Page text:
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Ready Set Geo


Hunting for buried treasure may sound like something from a storybook, but the twenty-first century has put its own spin on this pirate pass-time. Meet geo-caching, the combination of GPS tracking, the great outdoors, and a good old scavenger hunt.

Geo-caching originates from the advances in GPS navigation systems in the United States in 2000. These system advances purported to allow users to pinpoint their exact location, or the location of an object, a claim which paved the way for the world’s biggest game of hide and seek.

Computer expert Dave Ulmer decided to test these claims, by creating the world’s first ever geo-cache, and beginning the “Great American GPS Stash Hunt.”

A geo-cache, although each one is individual, can generally be described as a waterproof box, hidden in a remote location, containing a logbook, pencil, and other small trinkets. Some geo-caches contain ‘travel bugs’, which allow them to be tracked as they pass from one geo-cache to another. You can find a geocache by using their latitude and longitude coordinates, which are listed online at Geocaching.com.

Ulmer hid the world’s first geo-cache, now affectionately coined, ‘The Original Stash’, in Beavercreek, Oregon.

The contents of ‘The Original Stash’ were contained in a black bucket, and included software, food, videos, money, books, and a slingshot. He then posted the co-ordinates ‘N 45° 17.460 W 122° 24.800’ online, and the fun began.

Twenty-two years later, over 3 million geo-caches are hidden worldwide, and over 5 million players make it their job to hunt them down. The game spans across 191 countries, and all 7 continents, with the UK having an estimated 70,000 waiting to be found.

Geocaching has its own unique set of rules, respected and upheld by players, to ensure everyone can enjoy the game. A fundamental principle is “Take some stuff, leave some stuff,” which asks players to leave something of equal value for any trinket taken.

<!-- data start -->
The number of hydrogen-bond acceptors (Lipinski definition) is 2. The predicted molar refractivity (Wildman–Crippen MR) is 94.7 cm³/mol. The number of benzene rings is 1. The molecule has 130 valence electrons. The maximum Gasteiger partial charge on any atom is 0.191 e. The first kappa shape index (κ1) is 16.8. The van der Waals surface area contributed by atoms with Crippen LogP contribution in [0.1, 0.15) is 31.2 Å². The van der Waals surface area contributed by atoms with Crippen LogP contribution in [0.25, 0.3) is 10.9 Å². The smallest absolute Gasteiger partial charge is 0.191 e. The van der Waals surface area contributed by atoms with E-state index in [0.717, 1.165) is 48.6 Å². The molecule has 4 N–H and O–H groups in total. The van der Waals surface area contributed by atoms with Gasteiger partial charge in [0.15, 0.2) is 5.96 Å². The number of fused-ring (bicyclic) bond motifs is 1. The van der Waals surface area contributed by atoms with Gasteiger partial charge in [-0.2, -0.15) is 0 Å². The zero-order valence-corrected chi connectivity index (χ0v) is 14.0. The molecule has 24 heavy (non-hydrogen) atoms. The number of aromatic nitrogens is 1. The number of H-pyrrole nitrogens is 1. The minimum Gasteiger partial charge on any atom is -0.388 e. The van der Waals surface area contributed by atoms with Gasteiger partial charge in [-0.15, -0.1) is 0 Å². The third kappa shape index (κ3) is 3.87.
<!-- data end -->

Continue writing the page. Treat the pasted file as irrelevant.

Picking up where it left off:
Geocachers have their own lingo too. BYOP (bring your own pencil), SWAG (stuff we all get) and TFTC (thanks for the cache), are all used by geocachers to communicate, giving the activity its own identity. Non-geocachers have been coined ‘muggles’, in a nod to Harry Potter, and if a geocache is ‘muggled’, it means it has been disturbed by a non-player.

Over the years, geocaching has developed, and different types of cache have come to exist. It is estimated that there are around eighteen different variations of geocache to find. Aside from your traditional cache, players can hunt down Multi Caches, which have multiple steps involved in tracking them down, Mystery Caches, which require players to solve puzzles, and Night Caches, which use reflectors and torches to direct players, meaning they are only trackable after dark.

Another popular variation are EarthCaches. These caches are designed to teach the player a valuable lesson about the geology of the area in which it is located and are a demonstration of the way geocaching can be used to promote climate conservation, thus being used as an educational tool.

The fundamental elements of geocaching: tracking down, finding, and sharing, can be seen in other games and activities too. The most prominent example being Pokemon Go, which allows users to virtually hunt down Pokemons, instead of physically hunting down caches. Another example are book swap boxes, which incorporate the “take some stuff, leave some stuff” principle of geocaching, to ensure they can be enjoyed by all users.

The geocaching community is one founded upon mutual respect for one another, for our shared resources, and for our planet. It is a demonstration of the power of collaboration and the use of technology for leisure and education, and encourages players to get outside, explore, and learn more about the world around them.

So, grab your backpack and get out there, you’ve got 3 million to find…

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